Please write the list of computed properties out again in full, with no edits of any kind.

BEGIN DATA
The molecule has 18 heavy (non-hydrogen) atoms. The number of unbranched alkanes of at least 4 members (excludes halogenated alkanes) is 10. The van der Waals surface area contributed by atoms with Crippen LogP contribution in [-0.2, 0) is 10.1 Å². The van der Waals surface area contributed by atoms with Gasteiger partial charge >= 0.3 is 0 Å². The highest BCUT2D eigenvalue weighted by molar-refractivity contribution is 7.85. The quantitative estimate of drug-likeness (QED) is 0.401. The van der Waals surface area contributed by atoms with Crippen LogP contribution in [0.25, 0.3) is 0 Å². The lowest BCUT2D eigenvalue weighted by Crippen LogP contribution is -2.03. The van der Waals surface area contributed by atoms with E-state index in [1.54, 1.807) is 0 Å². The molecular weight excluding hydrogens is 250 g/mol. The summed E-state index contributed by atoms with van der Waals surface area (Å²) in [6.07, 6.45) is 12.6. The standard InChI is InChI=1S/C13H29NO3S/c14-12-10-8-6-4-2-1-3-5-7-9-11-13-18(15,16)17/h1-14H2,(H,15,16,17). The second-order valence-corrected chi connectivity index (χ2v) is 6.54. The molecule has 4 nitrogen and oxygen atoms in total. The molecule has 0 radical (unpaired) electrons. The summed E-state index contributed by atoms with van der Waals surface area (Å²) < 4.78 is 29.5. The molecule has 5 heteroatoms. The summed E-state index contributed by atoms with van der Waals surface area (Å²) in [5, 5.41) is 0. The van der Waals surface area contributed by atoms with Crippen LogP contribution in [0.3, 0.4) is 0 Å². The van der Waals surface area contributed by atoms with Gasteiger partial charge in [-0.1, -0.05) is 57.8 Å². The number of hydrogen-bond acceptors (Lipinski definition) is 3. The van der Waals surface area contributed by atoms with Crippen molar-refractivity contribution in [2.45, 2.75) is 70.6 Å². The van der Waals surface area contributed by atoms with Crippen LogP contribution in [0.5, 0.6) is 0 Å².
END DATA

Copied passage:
The molecule has 18 heavy (non-hydrogen) atoms. The number of unbranched alkanes of at least 4 members (excludes halogenated alkanes) is 10. The van der Waals surface area contributed by atoms with Crippen LogP contribution in [-0.2, 0) is 10.1 Å². The van der Waals surface area contributed by atoms with Gasteiger partial charge >= 0.3 is 0 Å². The highest BCUT2D eigenvalue weighted by molar-refractivity contribution is 7.85. The quantitative estimate of drug-likeness (QED) is 0.401. The van der Waals surface area contributed by atoms with Crippen LogP contribution in [0.25, 0.3) is 0 Å². The lowest BCUT2D eigenvalue weighted by Crippen LogP contribution is -2.03. The van der Waals surface area contributed by atoms with E-state index in [1.54, 1.807) is 0 Å². The molecular weight excluding hydrogens is 250 g/mol. The summed E-state index contributed by atoms with van der Waals surface area (Å²) in [6.07, 6.45) is 12.6. The standard InChI is InChI=1S/C13H29NO3S/c14-12-10-8-6-4-2-1-3-5-7-9-11-13-18(15,16)17/h1-14H2,(H,15,16,17). The second-order valence-corrected chi connectivity index (χ2v) is 6.54. The molecule has 4 nitrogen and oxygen atoms in total. The molecule has 0 radical (unpaired) electrons. The summed E-state index contributed by atoms with van der Waals surface area (Å²) < 4.78 is 29.5. The molecule has 5 heteroatoms. The summed E-state index contributed by atoms with van der Waals surface area (Å²) in [5, 5.41) is 0. The van der Waals surface area contributed by atoms with Crippen LogP contribution in [0.3, 0.4) is 0 Å². The van der Waals surface area contributed by atoms with Gasteiger partial charge in [-0.1, -0.05) is 57.8 Å². The number of hydrogen-bond acceptors (Lipinski definition) is 3. The van der Waals surface area contributed by atoms with Crippen molar-refractivity contribution in [2.45, 2.75) is 70.6 Å². The van der Waals surface area contributed by atoms with Crippen LogP contribution in [0.5, 0.6) is 0 Å².